Tokyo is a mammoth metropolis rich in culture, attractions, entertainment and shopping opportunities.
With numerous historic temples and shrines sharing space with futuristic-looking skyscrapers, it is a city where ancient and modern meet, where its people hold fast to Japanese culture and traditions even as they embrace modern technology.
The capital of Japan is also home to an abundance of gorgeous bars, hotels, museums and shopping outlets. Fancy a night out in town? Roppongi and Shinjuku are two of the most vibrant destinations for round-the-clock nightlife. Looking for a tranquil space to chill? Try Ueno-onshi-koen Park – more commonly known as Ueno Park – in Taito Ward or the Imperial Palace in Chiyoda Ward. If fancy hotel bars and boutiques are more your thing, then Ginza is sure to please.
Whatever your interests, Tokyo has the means to make for an unforgettable experience. Say ‘konnichiwa’ to your new obsession.
100v; sockets are two-pronged, compatible with electrical plugs that have two non-polarised flat pins – which also fit into North American sockets.
When to go
The best times to visit are spring (March to May) and autumn (September to November), when the temperatures and parks are perfect. The Japanese, who love dressing up, celebrate Halloween (October 31) in a big way, so if you’re in the city then, head over to Shibuya Crossing (main photo) at Halloween weekend to witness the frenzy. The summer months of July and August are when heat and humidity are at their peak.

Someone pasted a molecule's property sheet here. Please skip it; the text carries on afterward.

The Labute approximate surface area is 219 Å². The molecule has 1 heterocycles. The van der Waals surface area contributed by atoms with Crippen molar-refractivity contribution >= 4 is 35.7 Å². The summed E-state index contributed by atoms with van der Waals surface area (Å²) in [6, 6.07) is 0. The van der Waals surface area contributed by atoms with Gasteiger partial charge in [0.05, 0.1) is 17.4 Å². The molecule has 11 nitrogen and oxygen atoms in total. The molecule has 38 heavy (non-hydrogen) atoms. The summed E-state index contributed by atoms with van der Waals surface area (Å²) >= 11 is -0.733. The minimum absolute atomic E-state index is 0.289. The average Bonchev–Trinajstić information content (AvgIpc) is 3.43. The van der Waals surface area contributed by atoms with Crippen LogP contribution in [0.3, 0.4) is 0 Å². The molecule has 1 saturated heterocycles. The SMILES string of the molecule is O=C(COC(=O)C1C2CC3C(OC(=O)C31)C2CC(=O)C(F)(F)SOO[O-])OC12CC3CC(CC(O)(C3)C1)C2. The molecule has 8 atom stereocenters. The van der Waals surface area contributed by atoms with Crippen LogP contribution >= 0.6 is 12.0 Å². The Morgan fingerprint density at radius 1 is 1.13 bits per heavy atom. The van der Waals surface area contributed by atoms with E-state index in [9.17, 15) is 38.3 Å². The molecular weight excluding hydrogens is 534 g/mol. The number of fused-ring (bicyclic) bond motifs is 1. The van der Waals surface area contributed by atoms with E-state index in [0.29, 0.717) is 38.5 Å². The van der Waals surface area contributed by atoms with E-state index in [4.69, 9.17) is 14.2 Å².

Travel peak periods
Spring is sakura season, which is when tourists flock to the city. The first blossoms in Tokyo typically appear in late March, coming into full bloom in the first week of April. Being in Japan during cherry blossom season is a lot of fun: You’ll witness the nation’s obsession with all things pink – from decorations to frappuccinos – and both locals and tourists alike gathering at parks (above) and other public areas for hanami (cherry blossom viewing) parties.
Tourist transport passes
The city of Tokyo is well connected by public transport. You can purchase a prepaid Pasmo or Suica card at convenient stores and train stations. This can be used for travel on the subway, trains and buses, and can be topped up as and when.
NEXT: Hotels →
Value for money
Luxury Capsule Hotel Anshin Oyado, in Shinjuku and Akihabara, boasts pods with Wi-Fi, LCD TV screens, headphones and comfortable Simmons mattresses. Toiletries, beverages and shaving kits are complimentary, and there’s also a man-made onsen for soaking in.
Experience warm and personal hospitality at traditional Japanese inn Kimi Ryokan in Ikebukuro. There are 38 rooms with neatly arranged tatami mats and futons; bathrooms are shared. Socialise with other travellers at its rooftop terrace and communal lounge.
Conveniently located in the heart of Shibuya, Hotel Unizo Tokyo Shibuya offers minimalist rooms with subtle elements of Japanese design. There is also a women-only floor.
Equally close to the action is JR Kyushu Hotel Blossom Shinjuku, which is about a three-minute walk from the busy Shinjuku station. A deluxe twin room is 38 sq m – a generous size by Tokyo standards. Wheelchair-accessible rooms are also available.